US and Gulf partners must be ready for Iranian cyberattacks
A cyberattack was launched against Gulf computer networks late last month. The nature of the attack indicated that it was a long time in the making — the attackers had apparently gained access to the targeted networks months earlier and lain dormant until Dec. 29, when the malware was launched, in the form of a “wiper” that erased data on the systems it was able to penetrate.
Cybersecurity experts believe this attack came from Iran, as it was almost identical to cyberattacks Tehran had launched in the past. After the escalation in US-Iran tensions following attacks by pro-Iran militias on US forces in Iraq and the killing of Maj. Gen. Qassem Soleimani on Jan. 3, many expect that Iran might further escalate its cyberwarfare against the US and its Gulf partners.
The recent attack was the latest in a long string of cyberattacks launched by Iran against networks in the Gulf Cooperation Council (GCC) and elsewhere. It should persuade the US and its GCC partners to accelerate their cybersecurity cooperation. The first GCC-US summit in May 2015 identified cybersecurity as a major area of cooperation. A GCC-US Cybersecurity Working Group was set up to augment bilateral cybersecurity cooperation between the US and individual member states. The collective effort is particularly useful for training and the sharing of cybersecurity knowledge and best practices, as well as discussing common cyber threats emanating from Iran in particular.
In August 2012, a large-scale cyberattack was launched by a group believed to be working for Iran, using the Shamoon virus, which targeted Saudi Aramco and other GCC oil and gas companies. The attack infected tens of thousands of workstations and caused disruptions in their work that lasted for days. Experts at the time described that attack as the biggest hack in computer history. Shamoon was later used in other cyberattacks in November 2016 and January 2017.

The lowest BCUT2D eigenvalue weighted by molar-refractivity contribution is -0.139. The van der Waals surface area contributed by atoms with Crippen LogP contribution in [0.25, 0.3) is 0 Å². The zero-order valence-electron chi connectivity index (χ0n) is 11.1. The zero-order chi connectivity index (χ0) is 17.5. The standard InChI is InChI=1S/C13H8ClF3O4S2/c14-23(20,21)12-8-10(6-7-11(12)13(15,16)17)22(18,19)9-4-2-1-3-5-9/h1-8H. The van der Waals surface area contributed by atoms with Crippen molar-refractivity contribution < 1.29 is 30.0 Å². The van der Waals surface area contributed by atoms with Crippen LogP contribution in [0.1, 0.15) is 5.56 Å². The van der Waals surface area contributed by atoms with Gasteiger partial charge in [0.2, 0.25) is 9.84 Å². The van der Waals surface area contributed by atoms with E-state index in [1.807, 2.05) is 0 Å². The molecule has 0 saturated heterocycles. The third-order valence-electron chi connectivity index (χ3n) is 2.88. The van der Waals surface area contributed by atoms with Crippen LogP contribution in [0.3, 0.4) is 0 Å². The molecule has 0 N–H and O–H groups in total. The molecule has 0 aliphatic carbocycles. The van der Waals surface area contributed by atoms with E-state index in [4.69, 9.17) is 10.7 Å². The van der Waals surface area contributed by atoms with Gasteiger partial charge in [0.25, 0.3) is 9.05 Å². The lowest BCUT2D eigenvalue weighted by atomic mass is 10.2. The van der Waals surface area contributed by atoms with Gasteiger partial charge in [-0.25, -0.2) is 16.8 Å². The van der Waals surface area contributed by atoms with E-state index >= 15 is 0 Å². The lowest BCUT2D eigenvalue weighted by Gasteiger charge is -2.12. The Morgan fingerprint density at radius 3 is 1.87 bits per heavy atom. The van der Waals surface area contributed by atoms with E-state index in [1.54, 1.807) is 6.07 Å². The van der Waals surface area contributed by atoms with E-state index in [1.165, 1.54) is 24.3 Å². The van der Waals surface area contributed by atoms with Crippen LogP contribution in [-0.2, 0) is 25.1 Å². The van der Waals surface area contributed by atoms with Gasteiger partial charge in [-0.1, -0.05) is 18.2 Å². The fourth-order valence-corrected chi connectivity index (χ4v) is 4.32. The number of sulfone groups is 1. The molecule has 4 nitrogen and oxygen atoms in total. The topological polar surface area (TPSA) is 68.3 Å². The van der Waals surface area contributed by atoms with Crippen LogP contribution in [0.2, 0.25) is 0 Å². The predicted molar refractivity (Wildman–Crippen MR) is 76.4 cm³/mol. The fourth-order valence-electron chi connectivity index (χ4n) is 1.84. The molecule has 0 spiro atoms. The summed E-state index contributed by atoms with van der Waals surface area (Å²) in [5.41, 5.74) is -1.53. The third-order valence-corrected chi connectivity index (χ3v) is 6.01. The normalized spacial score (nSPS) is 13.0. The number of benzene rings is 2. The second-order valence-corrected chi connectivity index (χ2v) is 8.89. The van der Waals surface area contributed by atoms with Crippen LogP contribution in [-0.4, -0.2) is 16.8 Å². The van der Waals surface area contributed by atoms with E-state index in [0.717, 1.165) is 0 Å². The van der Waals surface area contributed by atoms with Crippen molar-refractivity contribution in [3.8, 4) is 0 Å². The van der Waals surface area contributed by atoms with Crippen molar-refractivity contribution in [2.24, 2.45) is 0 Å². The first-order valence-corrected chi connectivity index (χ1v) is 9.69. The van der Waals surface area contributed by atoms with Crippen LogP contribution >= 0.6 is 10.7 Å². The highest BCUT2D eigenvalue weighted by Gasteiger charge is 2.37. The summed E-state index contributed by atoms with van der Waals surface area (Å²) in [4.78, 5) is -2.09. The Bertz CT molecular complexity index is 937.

The cyberattack on Dec. 29 had a limited impact compared to the 2012 attack, in part because Gulf cybersecurity agencies have acquired important experience in dealing with Iran-sponsored attacks. The new method of attack, called “Dustman,” contains multiple malicious files, including a wiper, which destroys data. It is believed to be a variant of malware that had been used in data-wiping attacks against industrial organizations in the Gulf last year. IBM, which uncovered that attack, attributed it to APT34, a hacking group associated with the Iranian government.
CrowdStrike, a US-based cybersecurity company, reported that the new malware was “consistent with Iranian capability and operations going back to 2012,” in a reference to the attack on Saudi Aramco. “It’s the latest variant in a line of wiping tools that’s meant to cause data disruption and destruction.” It compared Iran’s cyberattacks to Russian hackers’ attacks on Ukrainian targets.
It is a mistake to link the recent cyberattack to the current US-Iran standoff or to the Trump administration’s maximum pressure policy because such cyberattacks are nothing new. While the 2012 cyberattack attack against Aramco and other oil companies was the largest, it was not the first or only attack; but part of an essential component of Iran’s military arsenal. When a country, such as Iran, is not capable of launching successful conventional attacks — such as by planes, tanks or warships — against its adversaries, it resorts to unconventional or asymmetric warfare tactics. Iran has excelled at using terrorism, sectarian-based militias and cyberattacks to advance its political ambitions. Immediately following the 1979 revolution, it started its destabilizing activities against its neighbors and harassment of US forces with the aim of driving them out of the region.